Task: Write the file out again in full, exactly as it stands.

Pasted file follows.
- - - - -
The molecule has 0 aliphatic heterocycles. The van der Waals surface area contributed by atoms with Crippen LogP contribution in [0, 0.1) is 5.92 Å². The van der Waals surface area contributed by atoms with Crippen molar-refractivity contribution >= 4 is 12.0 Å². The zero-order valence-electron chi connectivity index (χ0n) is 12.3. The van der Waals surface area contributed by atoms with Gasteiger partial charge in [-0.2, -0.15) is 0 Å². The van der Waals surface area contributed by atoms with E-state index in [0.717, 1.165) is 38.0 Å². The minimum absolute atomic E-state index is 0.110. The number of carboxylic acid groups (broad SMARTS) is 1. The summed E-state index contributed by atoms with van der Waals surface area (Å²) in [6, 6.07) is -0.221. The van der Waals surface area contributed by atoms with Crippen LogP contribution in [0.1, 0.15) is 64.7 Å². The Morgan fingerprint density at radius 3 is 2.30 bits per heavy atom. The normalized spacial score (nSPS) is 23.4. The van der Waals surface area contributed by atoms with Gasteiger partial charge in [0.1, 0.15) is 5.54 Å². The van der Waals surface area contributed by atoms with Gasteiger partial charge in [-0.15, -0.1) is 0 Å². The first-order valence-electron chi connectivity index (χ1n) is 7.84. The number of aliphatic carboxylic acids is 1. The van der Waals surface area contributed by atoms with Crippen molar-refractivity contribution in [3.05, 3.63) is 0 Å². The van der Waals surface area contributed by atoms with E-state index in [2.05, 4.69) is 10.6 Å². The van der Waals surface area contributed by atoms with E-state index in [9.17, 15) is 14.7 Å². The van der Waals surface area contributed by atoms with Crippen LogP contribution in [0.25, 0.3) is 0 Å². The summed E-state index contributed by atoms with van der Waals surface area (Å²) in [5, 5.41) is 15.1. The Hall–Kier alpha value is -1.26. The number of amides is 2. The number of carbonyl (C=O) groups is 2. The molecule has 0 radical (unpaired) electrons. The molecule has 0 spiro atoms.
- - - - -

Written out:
The molecule has 0 aliphatic heterocycles. The van der Waals surface area contributed by atoms with Crippen LogP contribution in [0, 0.1) is 5.92 Å². The van der Waals surface area contributed by atoms with Crippen molar-refractivity contribution >= 4 is 12.0 Å². The zero-order valence-electron chi connectivity index (χ0n) is 12.3. The van der Waals surface area contributed by atoms with Gasteiger partial charge in [-0.2, -0.15) is 0 Å². The van der Waals surface area contributed by atoms with E-state index in [0.717, 1.165) is 38.0 Å². The minimum absolute atomic E-state index is 0.110. The number of carboxylic acid groups (broad SMARTS) is 1. The summed E-state index contributed by atoms with van der Waals surface area (Å²) in [6, 6.07) is -0.221. The van der Waals surface area contributed by atoms with Crippen LogP contribution in [0.1, 0.15) is 64.7 Å². The Morgan fingerprint density at radius 3 is 2.30 bits per heavy atom. The normalized spacial score (nSPS) is 23.4. The van der Waals surface area contributed by atoms with Gasteiger partial charge in [0.1, 0.15) is 5.54 Å². The van der Waals surface area contributed by atoms with Gasteiger partial charge in [-0.15, -0.1) is 0 Å². The first-order valence-electron chi connectivity index (χ1n) is 7.84. The number of aliphatic carboxylic acids is 1. The van der Waals surface area contributed by atoms with Crippen molar-refractivity contribution in [3.05, 3.63) is 0 Å². The van der Waals surface area contributed by atoms with E-state index in [2.05, 4.69) is 10.6 Å². The van der Waals surface area contributed by atoms with E-state index in [9.17, 15) is 14.7 Å². The van der Waals surface area contributed by atoms with Crippen LogP contribution in [0.25, 0.3) is 0 Å². The summed E-state index contributed by atoms with van der Waals surface area (Å²) in [5, 5.41) is 15.1. The Hall–Kier alpha value is -1.26. The number of amides is 2. The number of carbonyl (C=O) groups is 2. The molecule has 0 radical (unpaired) electrons. The molecule has 0 spiro atoms.